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Software earns its name for what it is not. It is not hardware. Whatever is not hard is soft, and thus the derivation of the name. Hardware came first—simply because the hard reality of machines and tools existed long before anyone thought of computers or of the concept of programming. Hardware happily resides on page 551 of the 1965 dictionary I keep in my office—you know, nuts, bolts, and stuff like that. Software is nowhere to be found. (Why I keep a 1965 dictionary in my office is another matter entirely.)

Software comprises abstract ideas. In computers, the term embraces not only the application programs you buy and the other kinds of software listed earlier but also the information or data used by those programs.

Programs are the more useful parts of software because programs do the actual work. The program tells your computer what to do—how to act, how to use the data it has, how to react to your commands, how to be a computer at all. Data just slow things down.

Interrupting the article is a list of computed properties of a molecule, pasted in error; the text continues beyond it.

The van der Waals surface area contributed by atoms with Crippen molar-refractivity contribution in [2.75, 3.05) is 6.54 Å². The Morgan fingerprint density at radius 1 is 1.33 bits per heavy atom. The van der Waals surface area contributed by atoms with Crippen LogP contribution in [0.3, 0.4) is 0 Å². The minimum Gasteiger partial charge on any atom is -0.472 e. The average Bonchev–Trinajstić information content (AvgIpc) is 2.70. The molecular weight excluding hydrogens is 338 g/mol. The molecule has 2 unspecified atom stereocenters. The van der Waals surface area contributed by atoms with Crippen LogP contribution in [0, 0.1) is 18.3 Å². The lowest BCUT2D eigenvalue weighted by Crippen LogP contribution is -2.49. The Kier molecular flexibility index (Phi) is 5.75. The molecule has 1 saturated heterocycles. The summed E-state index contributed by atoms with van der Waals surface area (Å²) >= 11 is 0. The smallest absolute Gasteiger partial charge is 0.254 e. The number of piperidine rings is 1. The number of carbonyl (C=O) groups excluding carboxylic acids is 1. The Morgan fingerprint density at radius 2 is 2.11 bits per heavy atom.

Although important, a program is actually a simple thing. Broken down to its constituent parts, a computer program is nothing but a list of commands to tell your hardware what to do. Like a recipe, the program is a step-by-step procedure that, to the uninitiated, seems to be written in a secret code. In fact, the program is written in a code called the programming language, and the resultant list of instructions is usually called code by its programmers.

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